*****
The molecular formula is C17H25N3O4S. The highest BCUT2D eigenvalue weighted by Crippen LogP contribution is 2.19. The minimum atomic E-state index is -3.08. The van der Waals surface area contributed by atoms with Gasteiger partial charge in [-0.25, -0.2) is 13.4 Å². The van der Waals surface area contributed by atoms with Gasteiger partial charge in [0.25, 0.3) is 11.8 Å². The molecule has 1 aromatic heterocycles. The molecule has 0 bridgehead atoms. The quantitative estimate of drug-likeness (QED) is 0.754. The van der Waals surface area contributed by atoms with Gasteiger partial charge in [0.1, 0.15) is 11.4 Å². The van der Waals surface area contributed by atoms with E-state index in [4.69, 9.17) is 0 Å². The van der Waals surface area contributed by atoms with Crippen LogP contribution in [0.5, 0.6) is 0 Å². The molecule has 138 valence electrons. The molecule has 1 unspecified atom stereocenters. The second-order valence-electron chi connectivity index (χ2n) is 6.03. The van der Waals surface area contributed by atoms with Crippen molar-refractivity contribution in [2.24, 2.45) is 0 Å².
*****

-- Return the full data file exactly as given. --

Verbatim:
The molecular formula is C17H25N3O4S. The highest BCUT2D eigenvalue weighted by Crippen LogP contribution is 2.19. The minimum atomic E-state index is -3.08. The van der Waals surface area contributed by atoms with Gasteiger partial charge in [-0.25, -0.2) is 13.4 Å². The van der Waals surface area contributed by atoms with Gasteiger partial charge in [0.25, 0.3) is 11.8 Å². The molecule has 1 aromatic heterocycles. The molecule has 0 bridgehead atoms. The quantitative estimate of drug-likeness (QED) is 0.754. The van der Waals surface area contributed by atoms with Gasteiger partial charge in [0.1, 0.15) is 11.4 Å². The van der Waals surface area contributed by atoms with E-state index in [4.69, 9.17) is 0 Å². The van der Waals surface area contributed by atoms with Crippen LogP contribution in [0.5, 0.6) is 0 Å². The molecule has 138 valence electrons. The molecule has 1 unspecified atom stereocenters. The second-order valence-electron chi connectivity index (χ2n) is 6.03. The van der Waals surface area contributed by atoms with Crippen molar-refractivity contribution in [2.24, 2.45) is 0 Å².